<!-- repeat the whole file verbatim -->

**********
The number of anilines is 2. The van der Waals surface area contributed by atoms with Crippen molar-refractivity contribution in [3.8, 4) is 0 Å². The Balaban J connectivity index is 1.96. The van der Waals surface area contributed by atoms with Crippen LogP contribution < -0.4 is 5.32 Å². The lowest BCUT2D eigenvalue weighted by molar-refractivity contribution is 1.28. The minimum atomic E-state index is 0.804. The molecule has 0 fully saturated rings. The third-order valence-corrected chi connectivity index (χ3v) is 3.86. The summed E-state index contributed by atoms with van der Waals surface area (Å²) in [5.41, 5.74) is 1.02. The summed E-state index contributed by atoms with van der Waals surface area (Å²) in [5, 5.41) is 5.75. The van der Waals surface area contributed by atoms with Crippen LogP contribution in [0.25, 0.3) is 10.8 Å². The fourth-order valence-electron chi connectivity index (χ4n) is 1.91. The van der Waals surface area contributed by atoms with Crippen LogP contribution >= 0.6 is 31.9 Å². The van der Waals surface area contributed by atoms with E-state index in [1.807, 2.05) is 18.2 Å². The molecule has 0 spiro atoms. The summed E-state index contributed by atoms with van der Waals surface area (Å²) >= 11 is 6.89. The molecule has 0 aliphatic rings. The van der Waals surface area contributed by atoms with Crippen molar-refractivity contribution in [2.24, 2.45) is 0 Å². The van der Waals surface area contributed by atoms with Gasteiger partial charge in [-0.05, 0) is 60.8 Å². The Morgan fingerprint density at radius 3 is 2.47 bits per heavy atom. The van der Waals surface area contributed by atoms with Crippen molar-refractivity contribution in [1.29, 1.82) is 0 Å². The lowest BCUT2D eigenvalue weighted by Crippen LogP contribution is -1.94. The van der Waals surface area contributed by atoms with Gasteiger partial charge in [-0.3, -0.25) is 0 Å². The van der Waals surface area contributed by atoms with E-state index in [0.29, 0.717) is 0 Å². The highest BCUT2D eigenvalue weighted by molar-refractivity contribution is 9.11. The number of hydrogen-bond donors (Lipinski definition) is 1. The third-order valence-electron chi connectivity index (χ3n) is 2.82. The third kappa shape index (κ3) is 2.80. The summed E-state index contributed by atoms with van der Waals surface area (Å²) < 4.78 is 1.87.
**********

The number of anilines is 2. The van der Waals surface area contributed by atoms with Crippen molar-refractivity contribution in [3.8, 4) is 0 Å². The Balaban J connectivity index is 1.96. The van der Waals surface area contributed by atoms with Crippen LogP contribution < -0.4 is 5.32 Å². The lowest BCUT2D eigenvalue weighted by molar-refractivity contribution is 1.28. The minimum atomic E-state index is 0.804. The molecule has 0 fully saturated rings. The third-order valence-corrected chi connectivity index (χ3v) is 3.86. The summed E-state index contributed by atoms with van der Waals surface area (Å²) in [5.41, 5.74) is 1.02. The summed E-state index contributed by atoms with van der Waals surface area (Å²) in [5, 5.41) is 5.75. The van der Waals surface area contributed by atoms with Crippen LogP contribution in [0.25, 0.3) is 10.8 Å². The fourth-order valence-electron chi connectivity index (χ4n) is 1.91. The van der Waals surface area contributed by atoms with Crippen LogP contribution >= 0.6 is 31.9 Å². The van der Waals surface area contributed by atoms with E-state index in [1.807, 2.05) is 18.2 Å². The molecule has 0 spiro atoms. The summed E-state index contributed by atoms with van der Waals surface area (Å²) >= 11 is 6.89. The molecule has 0 aliphatic rings. The van der Waals surface area contributed by atoms with Crippen molar-refractivity contribution in [2.24, 2.45) is 0 Å². The van der Waals surface area contributed by atoms with Gasteiger partial charge in [-0.05, 0) is 60.8 Å². The Morgan fingerprint density at radius 3 is 2.47 bits per heavy atom. The van der Waals surface area contributed by atoms with Crippen molar-refractivity contribution in [1.29, 1.82) is 0 Å². The lowest BCUT2D eigenvalue weighted by Crippen LogP contribution is -1.94. The van der Waals surface area contributed by atoms with Gasteiger partial charge in [-0.3, -0.25) is 0 Å². The van der Waals surface area contributed by atoms with E-state index in [0.29, 0.717) is 0 Å². The highest BCUT2D eigenvalue weighted by molar-refractivity contribution is 9.11. The number of hydrogen-bond donors (Lipinski definition) is 1. The third-order valence-electron chi connectivity index (χ3n) is 2.82. The third kappa shape index (κ3) is 2.80. The summed E-state index contributed by atoms with van der Waals surface area (Å²) < 4.78 is 1.87.